It is no wonder many in the Labor Party and the Left generally hate it when we remind them of their record on this issue. It is no wonder all we ever hear now are feeble excuses as the Left embarks on their own long march of denial. Some of them may say, `But we didn't know!' I say back to them, `Because you chose to become the three monkeys of totalitarianism.' The Left of the ALP chose to be wilfully blind to the horror and tragedy because they genuinely believed that communist tyrants like Mao were building a better future and demonstrating in practice the superiority of Karl Marx over Adam Smith. `No enemies on the Left,' was their slogan. Oh, how I remember it. The Right of the ALP and, unfortunately, even some in my own party, chose to ignore what was going on because it was too inconvenient to rock the boat. It seems there were always other, more important things to do. But the evidence was there for all to see. Books by Barnett, White, Vogel, Portisch, Hamm, Labin and others were published in the West throughout the 1950s and 1960s and they provided the public with the true picture of life in Red China.

Mao's China was supposed to have been the next utopia; but it was not. Mao succeeded in creating not a utopia but a nightmare—a truly totalitarian state, where society turned upon itself and devoured its young. As Jung Chang wrote in her best-selling memoirs Wild Swans:

The greatest horror of the Cultural Revolution— the crushing repression which had driven hundreds of thousands of people to mental breakdown, suicide and death—was carried out by the population collectively. Almost everyone, including young children, had participated in brutal denunciation meetings. Many had lent a hand in beating the victims.

The line between state executioner and public spectator became blurred. There will always be those on the Left who will try to exculpate themselves by playing the moral equivalency card. They will say, `Yes, we are guilty, but your side was just as bad. After all, you supported dictators like Pinochet, Franco and Marcos.' I will say, `Yes, some on the Right did, but they thought people like Pinochet to be the lesser evil. And my side of politics certainly did not romanticise them while they were alive and certainly did not beatify them after they were dead.'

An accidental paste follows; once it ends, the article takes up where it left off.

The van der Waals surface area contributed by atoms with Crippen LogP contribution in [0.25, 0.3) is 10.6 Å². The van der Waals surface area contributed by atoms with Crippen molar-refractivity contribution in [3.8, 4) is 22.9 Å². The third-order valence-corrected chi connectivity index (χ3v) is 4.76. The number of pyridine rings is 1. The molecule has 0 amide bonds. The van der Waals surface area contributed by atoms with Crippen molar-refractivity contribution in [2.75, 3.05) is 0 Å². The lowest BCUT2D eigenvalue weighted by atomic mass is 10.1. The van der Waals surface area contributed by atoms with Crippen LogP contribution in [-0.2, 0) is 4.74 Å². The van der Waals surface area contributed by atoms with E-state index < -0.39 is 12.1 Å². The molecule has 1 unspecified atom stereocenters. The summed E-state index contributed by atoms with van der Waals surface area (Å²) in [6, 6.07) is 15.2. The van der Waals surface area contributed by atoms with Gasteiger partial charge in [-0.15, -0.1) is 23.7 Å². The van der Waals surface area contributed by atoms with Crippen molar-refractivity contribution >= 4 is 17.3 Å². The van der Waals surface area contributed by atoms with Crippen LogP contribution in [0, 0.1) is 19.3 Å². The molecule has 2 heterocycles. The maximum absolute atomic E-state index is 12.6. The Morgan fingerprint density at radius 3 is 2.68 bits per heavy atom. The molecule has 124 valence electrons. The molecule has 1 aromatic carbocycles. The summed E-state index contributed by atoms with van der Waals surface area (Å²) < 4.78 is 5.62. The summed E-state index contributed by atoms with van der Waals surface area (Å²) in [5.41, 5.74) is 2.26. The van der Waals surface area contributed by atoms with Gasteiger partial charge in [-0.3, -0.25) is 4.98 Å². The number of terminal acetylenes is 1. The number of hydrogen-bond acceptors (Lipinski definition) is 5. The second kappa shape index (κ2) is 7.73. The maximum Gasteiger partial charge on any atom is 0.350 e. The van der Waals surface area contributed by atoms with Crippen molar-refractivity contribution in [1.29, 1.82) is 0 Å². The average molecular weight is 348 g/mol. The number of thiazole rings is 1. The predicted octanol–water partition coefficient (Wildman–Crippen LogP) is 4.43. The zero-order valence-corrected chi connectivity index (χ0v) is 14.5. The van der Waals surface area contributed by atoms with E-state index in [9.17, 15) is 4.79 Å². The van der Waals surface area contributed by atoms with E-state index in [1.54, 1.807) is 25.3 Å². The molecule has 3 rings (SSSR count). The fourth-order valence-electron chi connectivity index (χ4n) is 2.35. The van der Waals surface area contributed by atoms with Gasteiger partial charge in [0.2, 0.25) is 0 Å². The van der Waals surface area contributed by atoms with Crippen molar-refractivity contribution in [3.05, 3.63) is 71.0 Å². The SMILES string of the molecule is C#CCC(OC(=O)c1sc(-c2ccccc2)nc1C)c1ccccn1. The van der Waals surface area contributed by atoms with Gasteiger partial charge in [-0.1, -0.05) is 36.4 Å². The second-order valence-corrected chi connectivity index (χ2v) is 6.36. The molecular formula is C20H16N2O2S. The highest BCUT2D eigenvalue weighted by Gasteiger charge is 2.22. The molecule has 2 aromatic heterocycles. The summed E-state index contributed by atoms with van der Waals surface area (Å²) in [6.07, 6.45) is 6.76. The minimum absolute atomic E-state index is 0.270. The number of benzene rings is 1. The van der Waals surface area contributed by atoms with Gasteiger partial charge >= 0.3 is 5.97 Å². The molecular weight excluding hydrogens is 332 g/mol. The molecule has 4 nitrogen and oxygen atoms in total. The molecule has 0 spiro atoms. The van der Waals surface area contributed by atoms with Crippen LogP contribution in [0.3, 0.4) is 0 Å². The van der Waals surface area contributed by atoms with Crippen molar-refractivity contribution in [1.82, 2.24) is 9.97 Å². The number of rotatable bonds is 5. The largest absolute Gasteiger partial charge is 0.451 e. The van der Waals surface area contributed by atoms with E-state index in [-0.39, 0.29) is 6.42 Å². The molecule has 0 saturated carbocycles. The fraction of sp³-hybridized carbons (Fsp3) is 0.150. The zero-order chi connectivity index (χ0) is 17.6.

The Cold War was a long struggle. Democracy, human rights, the rule of law and free markets are only now making their slow but sure progress around the world. With the socialist alternative now clearly proven to be a monumental failure, the Left has moved on to other causes: deconstructing Western civilisation and the Enlightenment and creating a culture of complaint, victimhood and entitlement. They are always moving onto the next crusade, seeking salvation somewhere else. The Left, to recall the words once used to describe Sir Samuel Hoare:

... passes from experience to experience, like Boccaccio's virgin, without discernible effect upon [their] condition.

It is important to remember the past and, as we remember, to draw some lessons. The Labor Party and, more broadly, the Left always saw, and still see, themselves as the champions of human rights. Yet where were they when the worst abuses of human rights in the history of mankind were taking place in China? The Left and the Labor Party always try to occupy and monopolise the moral high ground, accusing my side of politics of unprincipled opportunism. Yet where were they, and what did they do, while 65 million Chinese men, women and children were murdered or starved to death? What have they done since then to acknowledge their silence and inaction?

These are the lessons that all of us in this parliament and in public life should always bear in mind. Let us hope that no challenge like that of Mao's China will arise to test our moral temper in the future. But let us also hope that, should it arise, we will at least know how to face it with courage, honesty and integrity. We must never again forget that it is our duty above all else to recognise the lives and deaths of those who are not always visible from afar, whose cause is not necessarily fashionable from where we stand and whose voices are often drowned out by excuses and rationalisation.